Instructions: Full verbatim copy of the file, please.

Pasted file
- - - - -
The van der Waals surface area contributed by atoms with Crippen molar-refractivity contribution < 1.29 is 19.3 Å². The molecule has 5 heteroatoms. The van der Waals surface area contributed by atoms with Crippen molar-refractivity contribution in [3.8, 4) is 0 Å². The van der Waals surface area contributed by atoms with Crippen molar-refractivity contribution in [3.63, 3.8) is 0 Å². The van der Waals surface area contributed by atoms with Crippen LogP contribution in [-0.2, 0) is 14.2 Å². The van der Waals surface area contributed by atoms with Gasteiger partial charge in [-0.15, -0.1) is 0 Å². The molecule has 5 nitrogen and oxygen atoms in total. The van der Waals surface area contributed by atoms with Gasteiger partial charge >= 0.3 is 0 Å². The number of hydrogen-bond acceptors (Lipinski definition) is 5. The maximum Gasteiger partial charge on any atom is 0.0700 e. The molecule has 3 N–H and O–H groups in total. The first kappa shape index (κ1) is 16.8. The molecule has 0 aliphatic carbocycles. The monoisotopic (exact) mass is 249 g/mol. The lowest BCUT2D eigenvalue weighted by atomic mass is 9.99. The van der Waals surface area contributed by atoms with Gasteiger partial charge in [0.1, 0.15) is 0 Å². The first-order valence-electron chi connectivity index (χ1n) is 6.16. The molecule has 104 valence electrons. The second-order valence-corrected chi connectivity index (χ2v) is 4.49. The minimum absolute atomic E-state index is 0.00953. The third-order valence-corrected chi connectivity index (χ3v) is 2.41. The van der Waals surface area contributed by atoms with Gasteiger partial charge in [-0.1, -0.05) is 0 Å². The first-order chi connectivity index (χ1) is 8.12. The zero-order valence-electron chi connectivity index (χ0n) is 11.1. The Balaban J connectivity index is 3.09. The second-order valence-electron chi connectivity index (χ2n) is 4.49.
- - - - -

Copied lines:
The van der Waals surface area contributed by atoms with Crippen molar-refractivity contribution < 1.29 is 19.3 Å². The molecule has 5 heteroatoms. The van der Waals surface area contributed by atoms with Crippen molar-refractivity contribution in [3.8, 4) is 0 Å². The van der Waals surface area contributed by atoms with Crippen molar-refractivity contribution in [3.63, 3.8) is 0 Å². The van der Waals surface area contributed by atoms with Crippen LogP contribution in [-0.2, 0) is 14.2 Å². The van der Waals surface area contributed by atoms with Gasteiger partial charge in [-0.15, -0.1) is 0 Å². The molecule has 5 nitrogen and oxygen atoms in total. The van der Waals surface area contributed by atoms with Gasteiger partial charge >= 0.3 is 0 Å². The number of hydrogen-bond acceptors (Lipinski definition) is 5. The maximum Gasteiger partial charge on any atom is 0.0700 e. The molecule has 3 N–H and O–H groups in total. The first kappa shape index (κ1) is 16.8. The molecule has 0 aliphatic carbocycles. The monoisotopic (exact) mass is 249 g/mol. The lowest BCUT2D eigenvalue weighted by atomic mass is 9.99. The van der Waals surface area contributed by atoms with Gasteiger partial charge in [0.1, 0.15) is 0 Å². The first-order valence-electron chi connectivity index (χ1n) is 6.16. The molecule has 104 valence electrons. The second-order valence-corrected chi connectivity index (χ2v) is 4.49. The minimum absolute atomic E-state index is 0.00953. The third-order valence-corrected chi connectivity index (χ3v) is 2.41. The van der Waals surface area contributed by atoms with Gasteiger partial charge in [-0.1, -0.05) is 0 Å². The first-order chi connectivity index (χ1) is 8.12. The zero-order valence-electron chi connectivity index (χ0n) is 11.1. The Balaban J connectivity index is 3.09. The second-order valence-electron chi connectivity index (χ2n) is 4.49.